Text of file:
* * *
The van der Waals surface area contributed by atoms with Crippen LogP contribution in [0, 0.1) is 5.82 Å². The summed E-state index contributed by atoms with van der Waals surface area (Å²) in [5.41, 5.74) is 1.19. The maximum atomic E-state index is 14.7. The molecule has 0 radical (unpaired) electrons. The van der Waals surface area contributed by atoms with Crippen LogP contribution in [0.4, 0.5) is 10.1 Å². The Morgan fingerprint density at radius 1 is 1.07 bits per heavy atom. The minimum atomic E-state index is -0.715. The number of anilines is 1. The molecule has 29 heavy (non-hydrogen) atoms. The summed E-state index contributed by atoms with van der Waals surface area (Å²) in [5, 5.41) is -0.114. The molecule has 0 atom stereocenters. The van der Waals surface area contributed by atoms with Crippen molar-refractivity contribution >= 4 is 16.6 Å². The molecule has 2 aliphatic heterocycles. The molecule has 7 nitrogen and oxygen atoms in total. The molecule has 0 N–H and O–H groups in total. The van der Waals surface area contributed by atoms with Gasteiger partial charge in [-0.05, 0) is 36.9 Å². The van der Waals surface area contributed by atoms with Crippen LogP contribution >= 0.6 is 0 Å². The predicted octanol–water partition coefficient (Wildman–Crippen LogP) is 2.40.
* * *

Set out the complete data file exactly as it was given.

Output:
The van der Waals surface area contributed by atoms with Crippen LogP contribution in [0, 0.1) is 5.82 Å². The summed E-state index contributed by atoms with van der Waals surface area (Å²) in [5.41, 5.74) is 1.19. The maximum atomic E-state index is 14.7. The molecule has 0 radical (unpaired) electrons. The van der Waals surface area contributed by atoms with Crippen LogP contribution in [0.4, 0.5) is 10.1 Å². The Morgan fingerprint density at radius 1 is 1.07 bits per heavy atom. The minimum atomic E-state index is -0.715. The number of anilines is 1. The molecule has 29 heavy (non-hydrogen) atoms. The summed E-state index contributed by atoms with van der Waals surface area (Å²) in [5, 5.41) is -0.114. The molecule has 0 atom stereocenters. The van der Waals surface area contributed by atoms with Crippen molar-refractivity contribution >= 4 is 16.6 Å². The molecule has 2 aliphatic heterocycles. The molecule has 7 nitrogen and oxygen atoms in total. The molecule has 0 N–H and O–H groups in total. The van der Waals surface area contributed by atoms with Gasteiger partial charge in [-0.05, 0) is 36.9 Å². The van der Waals surface area contributed by atoms with Crippen LogP contribution >= 0.6 is 0 Å². The predicted octanol–water partition coefficient (Wildman–Crippen LogP) is 2.40.